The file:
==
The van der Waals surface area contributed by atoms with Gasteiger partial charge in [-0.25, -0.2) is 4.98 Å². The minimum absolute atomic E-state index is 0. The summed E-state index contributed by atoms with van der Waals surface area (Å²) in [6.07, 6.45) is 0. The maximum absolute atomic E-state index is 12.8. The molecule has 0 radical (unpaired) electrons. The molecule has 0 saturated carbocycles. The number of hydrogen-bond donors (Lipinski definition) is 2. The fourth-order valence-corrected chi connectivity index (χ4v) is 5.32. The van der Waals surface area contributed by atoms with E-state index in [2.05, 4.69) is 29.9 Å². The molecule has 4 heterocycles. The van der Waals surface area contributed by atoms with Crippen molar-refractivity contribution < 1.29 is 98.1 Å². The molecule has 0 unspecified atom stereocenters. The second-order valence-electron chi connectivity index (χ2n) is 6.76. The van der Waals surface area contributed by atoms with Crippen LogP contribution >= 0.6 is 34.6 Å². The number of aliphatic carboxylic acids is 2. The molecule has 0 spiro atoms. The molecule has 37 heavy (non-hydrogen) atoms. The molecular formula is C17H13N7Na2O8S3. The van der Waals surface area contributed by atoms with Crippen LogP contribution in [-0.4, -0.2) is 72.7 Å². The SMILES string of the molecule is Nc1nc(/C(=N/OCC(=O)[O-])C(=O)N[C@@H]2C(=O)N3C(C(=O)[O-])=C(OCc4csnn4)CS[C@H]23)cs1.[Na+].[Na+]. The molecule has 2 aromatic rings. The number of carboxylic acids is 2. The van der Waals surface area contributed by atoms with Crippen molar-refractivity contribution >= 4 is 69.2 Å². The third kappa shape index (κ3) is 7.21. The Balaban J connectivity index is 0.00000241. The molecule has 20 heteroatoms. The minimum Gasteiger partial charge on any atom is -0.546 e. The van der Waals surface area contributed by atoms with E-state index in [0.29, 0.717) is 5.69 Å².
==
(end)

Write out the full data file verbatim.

The van der Waals surface area contributed by atoms with Gasteiger partial charge in [-0.25, -0.2) is 4.98 Å². The minimum absolute atomic E-state index is 0. The summed E-state index contributed by atoms with van der Waals surface area (Å²) in [6.07, 6.45) is 0. The maximum absolute atomic E-state index is 12.8. The molecule has 0 radical (unpaired) electrons. The molecule has 0 saturated carbocycles. The number of hydrogen-bond donors (Lipinski definition) is 2. The fourth-order valence-corrected chi connectivity index (χ4v) is 5.32. The van der Waals surface area contributed by atoms with E-state index in [2.05, 4.69) is 29.9 Å². The molecule has 4 heterocycles. The van der Waals surface area contributed by atoms with Crippen molar-refractivity contribution < 1.29 is 98.1 Å². The molecule has 0 unspecified atom stereocenters. The second-order valence-electron chi connectivity index (χ2n) is 6.76. The van der Waals surface area contributed by atoms with Crippen LogP contribution >= 0.6 is 34.6 Å². The number of aliphatic carboxylic acids is 2. The molecule has 0 spiro atoms. The molecule has 37 heavy (non-hydrogen) atoms. The molecular formula is C17H13N7Na2O8S3. The van der Waals surface area contributed by atoms with Crippen LogP contribution in [-0.4, -0.2) is 72.7 Å². The SMILES string of the molecule is Nc1nc(/C(=N/OCC(=O)[O-])C(=O)N[C@@H]2C(=O)N3C(C(=O)[O-])=C(OCc4csnn4)CS[C@H]23)cs1.[Na+].[Na+]. The molecule has 2 aromatic rings. The number of carboxylic acids is 2. The van der Waals surface area contributed by atoms with Crippen molar-refractivity contribution >= 4 is 69.2 Å². The third kappa shape index (κ3) is 7.21. The Balaban J connectivity index is 0.00000241. The molecule has 20 heteroatoms. The minimum Gasteiger partial charge on any atom is -0.546 e. The van der Waals surface area contributed by atoms with E-state index in [0.29, 0.717) is 5.69 Å².